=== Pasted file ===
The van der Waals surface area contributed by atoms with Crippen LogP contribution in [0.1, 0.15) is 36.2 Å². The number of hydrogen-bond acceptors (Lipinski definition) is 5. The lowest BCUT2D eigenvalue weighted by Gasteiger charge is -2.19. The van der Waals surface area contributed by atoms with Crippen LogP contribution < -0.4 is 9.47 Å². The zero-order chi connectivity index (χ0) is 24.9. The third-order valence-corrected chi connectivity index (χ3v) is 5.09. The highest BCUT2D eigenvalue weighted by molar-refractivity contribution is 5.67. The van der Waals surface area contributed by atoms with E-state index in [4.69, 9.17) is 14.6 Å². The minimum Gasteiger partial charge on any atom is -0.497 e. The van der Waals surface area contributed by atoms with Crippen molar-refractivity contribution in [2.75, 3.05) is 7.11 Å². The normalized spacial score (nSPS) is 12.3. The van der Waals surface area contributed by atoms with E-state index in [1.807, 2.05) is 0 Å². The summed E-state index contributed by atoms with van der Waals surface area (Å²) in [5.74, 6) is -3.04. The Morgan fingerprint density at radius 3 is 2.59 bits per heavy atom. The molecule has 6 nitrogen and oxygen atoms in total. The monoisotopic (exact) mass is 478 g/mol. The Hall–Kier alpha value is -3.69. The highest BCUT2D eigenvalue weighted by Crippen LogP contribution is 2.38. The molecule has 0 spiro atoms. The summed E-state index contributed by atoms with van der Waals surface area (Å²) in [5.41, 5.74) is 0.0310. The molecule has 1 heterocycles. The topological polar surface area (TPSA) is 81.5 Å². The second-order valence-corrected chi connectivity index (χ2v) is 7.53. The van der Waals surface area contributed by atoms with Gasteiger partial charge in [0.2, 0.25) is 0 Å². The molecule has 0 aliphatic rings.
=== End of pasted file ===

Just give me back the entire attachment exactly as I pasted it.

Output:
The van der Waals surface area contributed by atoms with Crippen LogP contribution in [0.1, 0.15) is 36.2 Å². The number of hydrogen-bond acceptors (Lipinski definition) is 5. The lowest BCUT2D eigenvalue weighted by Gasteiger charge is -2.19. The van der Waals surface area contributed by atoms with Crippen LogP contribution < -0.4 is 9.47 Å². The zero-order chi connectivity index (χ0) is 24.9. The third-order valence-corrected chi connectivity index (χ3v) is 5.09. The highest BCUT2D eigenvalue weighted by molar-refractivity contribution is 5.67. The van der Waals surface area contributed by atoms with E-state index in [4.69, 9.17) is 14.6 Å². The minimum Gasteiger partial charge on any atom is -0.497 e. The van der Waals surface area contributed by atoms with Crippen molar-refractivity contribution in [2.75, 3.05) is 7.11 Å². The normalized spacial score (nSPS) is 12.3. The van der Waals surface area contributed by atoms with E-state index in [1.807, 2.05) is 0 Å². The summed E-state index contributed by atoms with van der Waals surface area (Å²) in [5.74, 6) is -3.04. The Morgan fingerprint density at radius 3 is 2.59 bits per heavy atom. The molecule has 6 nitrogen and oxygen atoms in total. The monoisotopic (exact) mass is 478 g/mol. The Hall–Kier alpha value is -3.69. The highest BCUT2D eigenvalue weighted by Crippen LogP contribution is 2.38. The molecule has 0 spiro atoms. The summed E-state index contributed by atoms with van der Waals surface area (Å²) in [5.41, 5.74) is 0.0310. The molecule has 1 heterocycles. The topological polar surface area (TPSA) is 81.5 Å². The second-order valence-corrected chi connectivity index (χ2v) is 7.53. The van der Waals surface area contributed by atoms with Gasteiger partial charge in [0.2, 0.25) is 0 Å². The molecule has 0 aliphatic rings.